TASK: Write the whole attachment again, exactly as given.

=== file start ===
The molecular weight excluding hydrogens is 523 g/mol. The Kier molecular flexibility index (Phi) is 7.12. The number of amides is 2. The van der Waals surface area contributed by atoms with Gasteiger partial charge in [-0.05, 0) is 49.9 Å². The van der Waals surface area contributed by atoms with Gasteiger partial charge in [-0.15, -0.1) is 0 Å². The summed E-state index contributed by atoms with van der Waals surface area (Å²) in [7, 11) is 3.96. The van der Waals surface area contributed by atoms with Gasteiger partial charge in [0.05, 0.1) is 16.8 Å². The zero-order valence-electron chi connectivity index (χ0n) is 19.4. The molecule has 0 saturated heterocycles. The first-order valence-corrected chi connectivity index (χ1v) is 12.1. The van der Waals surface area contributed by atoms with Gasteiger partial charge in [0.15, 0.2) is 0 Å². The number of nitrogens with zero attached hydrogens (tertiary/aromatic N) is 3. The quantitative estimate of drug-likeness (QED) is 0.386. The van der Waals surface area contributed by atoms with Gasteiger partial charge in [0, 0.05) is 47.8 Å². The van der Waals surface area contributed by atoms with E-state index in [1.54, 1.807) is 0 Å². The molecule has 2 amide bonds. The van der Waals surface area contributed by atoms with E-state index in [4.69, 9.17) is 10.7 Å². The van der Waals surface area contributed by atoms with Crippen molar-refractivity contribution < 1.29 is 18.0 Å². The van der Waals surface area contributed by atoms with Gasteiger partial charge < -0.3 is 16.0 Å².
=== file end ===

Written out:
The molecular weight excluding hydrogens is 523 g/mol. The Kier molecular flexibility index (Phi) is 7.12. The number of amides is 2. The van der Waals surface area contributed by atoms with Gasteiger partial charge in [-0.05, 0) is 49.9 Å². The van der Waals surface area contributed by atoms with Gasteiger partial charge in [-0.15, -0.1) is 0 Å². The summed E-state index contributed by atoms with van der Waals surface area (Å²) in [7, 11) is 3.96. The van der Waals surface area contributed by atoms with Gasteiger partial charge in [0.05, 0.1) is 16.8 Å². The zero-order valence-electron chi connectivity index (χ0n) is 19.4. The molecule has 0 saturated heterocycles. The first-order valence-corrected chi connectivity index (χ1v) is 12.1. The van der Waals surface area contributed by atoms with Gasteiger partial charge in [0.15, 0.2) is 0 Å². The number of nitrogens with zero attached hydrogens (tertiary/aromatic N) is 3. The quantitative estimate of drug-likeness (QED) is 0.386. The van der Waals surface area contributed by atoms with Gasteiger partial charge in [0, 0.05) is 47.8 Å². The van der Waals surface area contributed by atoms with E-state index in [1.54, 1.807) is 0 Å². The molecule has 2 amide bonds. The van der Waals surface area contributed by atoms with E-state index in [4.69, 9.17) is 10.7 Å². The van der Waals surface area contributed by atoms with Crippen molar-refractivity contribution < 1.29 is 18.0 Å². The van der Waals surface area contributed by atoms with Gasteiger partial charge < -0.3 is 16.0 Å².